• Corpus ID: 11097491

Collective Fluctuations in models of adaptation

@article{Hallatschek2015CollectiveFI,
  title={Collective Fluctuations in models of adaptation},
  author={Oskar Hallatschek and Lukas Geyrhofer},
  journal={arXiv: Populations and Evolution},
  year={2015}
}
The dynamics of adaptation is difficult to predict because it is highly stochastic even in large populations. The uncertainty emerges from number fluctuations, called genetic drift, arising in the small number of particularly fit individuals of the population. Random genetic drift in this evolutionary vanguard also limits the speed of adaptation, which diverges in deterministic models that ignore these chance effects. Several approaches have been developed to analyze the crucial role of noise… 
1 Citations

Figures from this paper

Some aspects of the Fisher-KPP equation and the branching Brownian motion
The Fisher-Kolmogorov, Petrovski, Piscounov equation (FKPP) is a deterministic partial differential equation. It describes the evolution of an invasion front from a stable phase into an unstable

References

SHOWING 1-10 OF 52 REFERENCES
Quantifying Evolutionary Dynamics
TLDR
This thesis investigates the dynamical behavior of traveling wave models and tries to quantify the fluctuations in the adaptation process that are inherent due to the discreteness of individuals and individual mutations.
Asexual evolution waves: fluctuations and universality
TLDR
B branching processes and various asymptotic methods for analyzing the stochastic dynamics are further developed and used to obtain information on fluctuations, time dependence, and the distributions of sizes of subpopulations, jumps in the mean fitness, and other properties.
Stochastic delocalization of finite populations
TLDR
The analytical approach allows us to map out a phase diagram of an order parameter, characterizing the degree of localization, as a function of the two driving parameters, inverse population size and wind speed, which may be used to extend the analysis of delocalization transitions to different settings.
Distribution of fixed beneficial mutations and the rate of adaptation in asexual populations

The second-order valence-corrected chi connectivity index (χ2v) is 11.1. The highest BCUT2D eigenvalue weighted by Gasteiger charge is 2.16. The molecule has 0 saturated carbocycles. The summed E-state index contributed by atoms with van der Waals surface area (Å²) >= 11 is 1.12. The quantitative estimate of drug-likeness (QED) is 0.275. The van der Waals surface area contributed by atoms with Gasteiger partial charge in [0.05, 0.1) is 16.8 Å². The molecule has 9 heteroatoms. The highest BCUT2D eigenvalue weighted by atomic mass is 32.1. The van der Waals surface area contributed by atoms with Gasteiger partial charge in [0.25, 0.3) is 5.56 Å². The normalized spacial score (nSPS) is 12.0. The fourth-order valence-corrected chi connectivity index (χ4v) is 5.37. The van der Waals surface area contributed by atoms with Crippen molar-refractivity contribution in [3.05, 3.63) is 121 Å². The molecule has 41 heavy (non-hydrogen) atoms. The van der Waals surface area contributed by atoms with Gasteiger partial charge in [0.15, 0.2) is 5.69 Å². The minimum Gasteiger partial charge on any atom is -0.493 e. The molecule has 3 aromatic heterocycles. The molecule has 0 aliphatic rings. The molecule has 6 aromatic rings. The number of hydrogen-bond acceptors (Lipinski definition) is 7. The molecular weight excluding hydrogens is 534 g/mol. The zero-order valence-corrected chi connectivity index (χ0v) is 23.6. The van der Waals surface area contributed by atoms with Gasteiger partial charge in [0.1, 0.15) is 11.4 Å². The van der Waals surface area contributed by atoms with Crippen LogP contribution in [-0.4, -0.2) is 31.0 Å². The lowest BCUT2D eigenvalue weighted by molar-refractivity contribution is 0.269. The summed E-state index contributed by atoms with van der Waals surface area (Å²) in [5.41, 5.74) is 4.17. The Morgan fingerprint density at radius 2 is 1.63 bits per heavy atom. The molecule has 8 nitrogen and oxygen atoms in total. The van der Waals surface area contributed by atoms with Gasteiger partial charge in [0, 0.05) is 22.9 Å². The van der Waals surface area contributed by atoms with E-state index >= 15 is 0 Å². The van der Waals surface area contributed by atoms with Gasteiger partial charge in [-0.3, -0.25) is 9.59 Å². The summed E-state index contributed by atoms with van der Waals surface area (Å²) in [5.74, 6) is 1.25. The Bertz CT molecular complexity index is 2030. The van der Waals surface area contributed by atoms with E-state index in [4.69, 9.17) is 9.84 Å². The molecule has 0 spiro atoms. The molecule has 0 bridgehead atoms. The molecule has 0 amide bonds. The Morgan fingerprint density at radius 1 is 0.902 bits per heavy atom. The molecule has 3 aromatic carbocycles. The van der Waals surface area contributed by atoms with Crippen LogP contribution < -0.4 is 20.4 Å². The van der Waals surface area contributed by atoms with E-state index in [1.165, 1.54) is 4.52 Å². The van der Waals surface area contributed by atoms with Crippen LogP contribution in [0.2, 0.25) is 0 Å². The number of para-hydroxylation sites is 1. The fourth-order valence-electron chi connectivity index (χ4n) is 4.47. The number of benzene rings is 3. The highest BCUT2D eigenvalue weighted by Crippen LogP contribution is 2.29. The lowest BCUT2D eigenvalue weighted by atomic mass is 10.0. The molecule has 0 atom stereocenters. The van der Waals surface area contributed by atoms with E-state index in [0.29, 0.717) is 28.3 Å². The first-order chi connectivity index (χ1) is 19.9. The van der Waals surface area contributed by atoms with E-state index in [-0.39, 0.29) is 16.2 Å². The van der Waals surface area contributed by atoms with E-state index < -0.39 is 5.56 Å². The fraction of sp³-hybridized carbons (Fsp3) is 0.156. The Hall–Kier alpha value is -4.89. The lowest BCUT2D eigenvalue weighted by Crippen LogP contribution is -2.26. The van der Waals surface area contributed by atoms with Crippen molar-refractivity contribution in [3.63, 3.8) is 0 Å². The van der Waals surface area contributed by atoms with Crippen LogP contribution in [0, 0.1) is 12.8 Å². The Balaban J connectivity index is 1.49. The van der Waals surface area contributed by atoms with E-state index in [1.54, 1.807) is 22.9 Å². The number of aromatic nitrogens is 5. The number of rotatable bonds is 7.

TLDR
A theoretical model is described to treat both aspects of interference in large populations of large asexual populations and finds that the effective selection coefficient exactly coincides with the most common fixed mutational effect.
Dynamic Mutation–Selection Balance as an Evolutionary Attractor
TLDR
It is found that a surprisingly low fraction of beneficial mutations suffices to achieve stability, even in small populations in the face of high mutation rates and weak selection, maintaining a well-adapted population in spite of Muller’s ratchet.
Quantitative evolutionary dynamics using high-resolution lineage tracking
TLDR
It is found that the spectrum of fitness effects of beneficial mutations is neither exponential nor monotonic, and early adaptation is a predictable consequence of this spectrum and is strikingly reproducible, but the initial small-effect mutations are soon outcompeted by rarer large- effect mutations that result in variability between replicates.
Rate of Adaptation in Large Sexual Populations
TLDR
The rate of adaptation, v, is calculated in several models of such sexual populations and it is shown that v is linear in NUb only in sufficiently small populations, and acceleration of adaptation by recombination implies a strong evolutionary advantage of sex.
Genetic Draft, Selective Interference, and Population Genetics of Rapid Adaptation
TLDR
In this review, recent progress in characterizing and understanding evolution in rapidly adapting populations, in which random associations of mutations with genetic backgrounds of different fitness dominate over genetic drift are discussed.
The solitary wave of asexual evolution
TLDR
It is shown that the accumulation of advantageous mutations is slowed by linkage over a broad, finite range of population size and supports the view of Fisher and Muller, who argued in the 1930s that progressive evolution of organisms is slowed because loci at which beneficial mutations can occur are often linked together on the same chromosome.
...
...